Outcome and cost analysis of bilateral sequential same-day cartilage tympanoplasty

Olusesi, A.D. et al. & Oyeniran, O. (2017) The Journal of Laryngology & Otology. 131(5)  pp. 399-403

Few studies have compared bilateral same-day with staged tympanoplasty using cartilage graft materials.

A prospective randomised observational study was performed of 38 chronic suppurative otitis media patients (76 ears) who were assigned to undergo bilateral sequential same-day tympanoplasty (18 patients, 36 ears) or bilateral sequential tympanoplasty performed 3 months apart (20 patients, 40 ears). Disease duration, intra-operative findings, combined duration of surgery, post-operative graft appearance at 6 weeks, post-operative complications, re-do rate and relative cost of surgery were recorded.

Tympanic membrane perforations were predominantly subtotal (p = 0.36, odds ratio = 0.75). Most grafts were harvested from the conchal cartilage and fewer from the tragus (p = 0.59, odds ratio = 1.016). Types of complication, post-operative hearing gain and revision rates were similar in both patient groups.

Surgical outcomes are not significantly different for same-day and bilateral cartilage tympanoplasty, but same-day surgery has the added benefit of a lower cost.

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Principles of ear nose and throat surgery for pregnant women

Baruah, P. et al. British Journal of Hospital Medicine. 78(4) pp. 206–212

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Management of the pregnant surgical patient is challenging. The surgical procedure is usually postponed until the postpartum period, although this may not be possible in emergency situations. This article highlights the optimal management of the pregnant woman requiring ear nose and throat surgery.

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Surgical Treatment of External Auditory Canal Cholesteatoma – Ten Years of Clinical Experience

Ho, K-Y. et al. The Journal of International Advanced Otology. Published online: 9 March 2017.

Objective: To describe the clinical manifestations of external auditory canal (EAC) cholesteatoma and evaluate the surgical outcomes of reconstruction using an inferior pedicled soft-tissue periosteum flap.

Conclusions: Bony canaloplasty and obliteration with an inferior pedicled soft-tissue periosteum flap is a reliable procedure for EAC cholesteatoma.

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Endoscopy-Assisted Ear Surgery for Treatment of Chronic Otitis Media

Ulku, H. The Journal of craniofacial surgery. Published online: March 2017

11574-2The objective of this study was to analyze the results of endoscopy-assisted ear surgery for the treatment of chronic otitis media with cholesteatoma, adhesion, or retraction pockets.

Oto-endoscopic eradication of the cholesteatoma or epithelial tissue from hidden area after the all visible cholesteatoma removal by oto-microscope improves the quality of surgery, significantly decreases the frequency of the canal wall-down procedure and posterior tympanotomy requirements with acceptable residual cholesteatoma rates.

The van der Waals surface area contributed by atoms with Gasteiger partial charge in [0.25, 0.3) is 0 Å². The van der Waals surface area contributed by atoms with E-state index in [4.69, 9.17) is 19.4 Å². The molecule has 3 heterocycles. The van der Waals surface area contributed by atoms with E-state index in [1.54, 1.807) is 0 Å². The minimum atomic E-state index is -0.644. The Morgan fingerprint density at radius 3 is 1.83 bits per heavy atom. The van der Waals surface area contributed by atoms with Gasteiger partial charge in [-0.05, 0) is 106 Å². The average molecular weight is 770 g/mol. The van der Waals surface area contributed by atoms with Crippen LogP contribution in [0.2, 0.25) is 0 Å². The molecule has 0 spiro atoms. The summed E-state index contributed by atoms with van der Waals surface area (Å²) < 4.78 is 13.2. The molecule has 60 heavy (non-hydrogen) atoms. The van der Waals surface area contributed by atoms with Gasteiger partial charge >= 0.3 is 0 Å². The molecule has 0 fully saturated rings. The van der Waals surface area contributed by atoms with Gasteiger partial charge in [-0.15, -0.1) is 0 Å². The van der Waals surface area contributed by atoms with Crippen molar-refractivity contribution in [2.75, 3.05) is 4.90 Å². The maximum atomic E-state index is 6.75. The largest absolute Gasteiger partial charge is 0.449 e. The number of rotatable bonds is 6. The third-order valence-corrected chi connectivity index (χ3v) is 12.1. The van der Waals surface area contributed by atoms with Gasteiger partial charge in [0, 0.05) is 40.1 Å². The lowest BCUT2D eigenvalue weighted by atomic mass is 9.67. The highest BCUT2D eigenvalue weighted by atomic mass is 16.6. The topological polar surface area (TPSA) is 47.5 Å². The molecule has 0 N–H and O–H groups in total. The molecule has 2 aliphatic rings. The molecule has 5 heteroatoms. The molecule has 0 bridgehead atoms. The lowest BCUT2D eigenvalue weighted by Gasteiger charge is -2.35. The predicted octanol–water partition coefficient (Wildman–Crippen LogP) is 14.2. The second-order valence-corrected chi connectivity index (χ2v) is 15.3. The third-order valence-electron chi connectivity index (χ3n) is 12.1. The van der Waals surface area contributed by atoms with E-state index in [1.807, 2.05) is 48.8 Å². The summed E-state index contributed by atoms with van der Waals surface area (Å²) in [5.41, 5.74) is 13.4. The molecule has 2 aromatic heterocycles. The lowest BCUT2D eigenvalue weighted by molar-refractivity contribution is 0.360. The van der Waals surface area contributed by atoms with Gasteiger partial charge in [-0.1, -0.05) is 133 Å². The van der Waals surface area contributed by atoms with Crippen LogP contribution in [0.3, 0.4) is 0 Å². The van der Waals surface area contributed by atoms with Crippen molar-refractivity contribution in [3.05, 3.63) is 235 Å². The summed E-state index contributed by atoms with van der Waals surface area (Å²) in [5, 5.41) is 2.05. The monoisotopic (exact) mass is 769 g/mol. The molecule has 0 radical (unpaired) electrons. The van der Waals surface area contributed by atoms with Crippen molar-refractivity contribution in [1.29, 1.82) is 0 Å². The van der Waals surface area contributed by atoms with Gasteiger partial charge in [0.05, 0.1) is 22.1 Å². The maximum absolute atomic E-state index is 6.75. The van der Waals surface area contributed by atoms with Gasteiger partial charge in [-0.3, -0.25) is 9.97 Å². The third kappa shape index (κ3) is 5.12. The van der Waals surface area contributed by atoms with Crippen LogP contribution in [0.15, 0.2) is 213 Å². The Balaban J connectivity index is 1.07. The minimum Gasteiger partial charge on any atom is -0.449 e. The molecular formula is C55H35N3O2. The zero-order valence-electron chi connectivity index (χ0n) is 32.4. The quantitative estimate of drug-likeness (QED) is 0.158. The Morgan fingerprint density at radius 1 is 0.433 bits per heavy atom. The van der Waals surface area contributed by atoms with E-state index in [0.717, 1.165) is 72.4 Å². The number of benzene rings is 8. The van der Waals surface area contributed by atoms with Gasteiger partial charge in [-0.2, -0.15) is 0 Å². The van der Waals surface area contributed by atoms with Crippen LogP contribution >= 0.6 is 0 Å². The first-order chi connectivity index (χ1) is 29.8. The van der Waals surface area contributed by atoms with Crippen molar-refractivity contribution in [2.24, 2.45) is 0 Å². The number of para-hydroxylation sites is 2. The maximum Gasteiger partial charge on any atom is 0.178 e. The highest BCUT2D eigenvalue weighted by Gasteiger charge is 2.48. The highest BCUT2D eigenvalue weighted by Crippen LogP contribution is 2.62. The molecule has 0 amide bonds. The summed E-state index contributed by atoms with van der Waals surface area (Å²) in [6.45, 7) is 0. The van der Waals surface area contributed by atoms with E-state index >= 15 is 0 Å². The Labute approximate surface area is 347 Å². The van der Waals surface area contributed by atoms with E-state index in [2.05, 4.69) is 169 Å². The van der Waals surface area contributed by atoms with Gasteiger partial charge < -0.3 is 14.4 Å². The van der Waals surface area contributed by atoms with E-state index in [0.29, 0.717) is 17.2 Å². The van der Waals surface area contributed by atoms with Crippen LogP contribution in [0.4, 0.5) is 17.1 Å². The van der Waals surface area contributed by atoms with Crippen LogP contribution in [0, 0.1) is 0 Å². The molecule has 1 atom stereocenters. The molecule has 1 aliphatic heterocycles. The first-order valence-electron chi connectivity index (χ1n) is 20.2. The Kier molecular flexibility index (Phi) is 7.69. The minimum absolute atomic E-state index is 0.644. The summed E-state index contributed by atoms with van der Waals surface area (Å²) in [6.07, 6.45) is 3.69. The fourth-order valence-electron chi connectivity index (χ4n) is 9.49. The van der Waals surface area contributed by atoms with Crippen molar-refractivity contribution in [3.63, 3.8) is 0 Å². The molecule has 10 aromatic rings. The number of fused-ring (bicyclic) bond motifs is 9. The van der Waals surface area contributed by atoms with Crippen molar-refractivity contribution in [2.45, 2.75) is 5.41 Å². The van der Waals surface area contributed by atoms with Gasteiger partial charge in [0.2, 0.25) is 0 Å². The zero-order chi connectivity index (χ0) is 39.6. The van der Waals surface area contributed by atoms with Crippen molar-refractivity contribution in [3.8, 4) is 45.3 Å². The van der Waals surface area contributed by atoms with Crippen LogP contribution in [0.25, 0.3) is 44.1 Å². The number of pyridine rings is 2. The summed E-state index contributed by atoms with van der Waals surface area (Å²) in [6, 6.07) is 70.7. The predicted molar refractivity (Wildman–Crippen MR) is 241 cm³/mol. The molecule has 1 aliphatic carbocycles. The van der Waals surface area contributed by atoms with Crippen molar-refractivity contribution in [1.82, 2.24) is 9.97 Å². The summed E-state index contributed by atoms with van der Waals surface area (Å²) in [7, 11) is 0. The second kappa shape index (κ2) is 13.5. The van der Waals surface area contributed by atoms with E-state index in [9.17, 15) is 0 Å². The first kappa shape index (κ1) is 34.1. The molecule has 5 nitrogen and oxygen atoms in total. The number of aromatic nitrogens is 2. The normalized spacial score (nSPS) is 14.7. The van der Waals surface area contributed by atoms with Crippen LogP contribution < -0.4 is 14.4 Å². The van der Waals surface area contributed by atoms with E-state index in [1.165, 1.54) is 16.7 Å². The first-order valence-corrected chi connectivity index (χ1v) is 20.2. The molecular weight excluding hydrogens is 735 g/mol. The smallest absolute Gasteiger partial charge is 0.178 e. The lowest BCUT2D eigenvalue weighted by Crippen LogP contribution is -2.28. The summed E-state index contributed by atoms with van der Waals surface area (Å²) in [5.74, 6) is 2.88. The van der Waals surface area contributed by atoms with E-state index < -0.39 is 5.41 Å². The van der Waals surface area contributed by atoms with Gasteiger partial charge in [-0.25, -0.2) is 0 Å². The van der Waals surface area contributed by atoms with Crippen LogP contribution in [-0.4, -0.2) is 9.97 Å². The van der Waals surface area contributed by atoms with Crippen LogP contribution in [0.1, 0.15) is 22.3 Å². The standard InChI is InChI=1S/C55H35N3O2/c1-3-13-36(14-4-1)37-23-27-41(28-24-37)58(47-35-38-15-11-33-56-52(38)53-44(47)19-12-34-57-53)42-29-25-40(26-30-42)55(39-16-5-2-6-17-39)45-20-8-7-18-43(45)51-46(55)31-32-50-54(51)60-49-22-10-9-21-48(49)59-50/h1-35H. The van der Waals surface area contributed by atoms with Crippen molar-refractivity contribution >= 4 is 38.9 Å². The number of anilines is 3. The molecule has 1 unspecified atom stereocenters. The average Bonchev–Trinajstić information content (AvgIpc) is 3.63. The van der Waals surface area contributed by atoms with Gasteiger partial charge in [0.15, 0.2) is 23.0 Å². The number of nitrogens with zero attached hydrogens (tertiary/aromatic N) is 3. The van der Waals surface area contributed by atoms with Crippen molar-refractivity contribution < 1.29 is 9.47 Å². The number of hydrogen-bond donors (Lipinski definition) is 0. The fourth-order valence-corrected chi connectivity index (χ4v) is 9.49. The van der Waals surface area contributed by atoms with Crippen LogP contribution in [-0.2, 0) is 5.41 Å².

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Pre- and post-operative dizziness, tinnitus, and taste disturbances among cochlear implant recipients.

Mikkelsen, K.S. et al. (2017) The Journal of Laryngology & Otology. 131(4) pp. 309-315.

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To determine the pre- and post-operative prevalence of dizziness, tinnitus and taste disturbances in adult cochlear implant recipients.

The high prevalence of dizziness, tinnitus and taste disturbances reported by cochlear implant recipients necessitates that assessment of symptoms related to inner ear and chorda tympani damage are included when evaluating operative results.

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Endoscopic tympanoplasty in the treatment of chronic otitis media: our experience.

Panetti, G. et al. (2017) Acta Oto-Laryngologica. 137(3) pp. 225-228.

Objectives: To investigate the benefits that the systematic use of endoscopy in middle ear surgery has made.

Conclusion: The endoscopy ensures good surgical exposure of hidden areas, frequently sites of residual cholesteatoma. Also, the minimally invasive endoscopic approach is more respectful of anatomy and functionality of the middle ear, restoring and preserving mastoid mucosa, with faster healing time.

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Cochlear implantation in deaf patients with eosinophilic otitis media

Sugimoto, H.et al. European Archives of Otorhinolaryngology. 274(2) pp. 1173–1177

We investigated the usefulness and safety of our cochlear implantation method for two deaf patients with eosinophilic otitis media. The surgical approach was a subtotal petrosectomy to remove the theater of eosinophilic infiltration and to prevent leaching of foreign substances and entry of stimuli that are the cause of eosinophilic inflammations. The operative cavity was obliterated with abdominal fat.

There were no complications or recurrent inflammation following surgery in the cases of both patients. It was confirmed by CT scan that the eustachian tube was closed and the operative cavity remained obliterated with abdominal fat. Following the procedure, the hearing threshold results of the two patients were 30 and 34 dB. Cochlear implantation procedures in this report for deaf patients resulting from eosinophilic otitis media may be effective and safe. Using steroids before surgery may be the better option. To further confirm the efficacy and safety of our surgical concept, we need to administer this treatment concept for a large number of cases in a future study.

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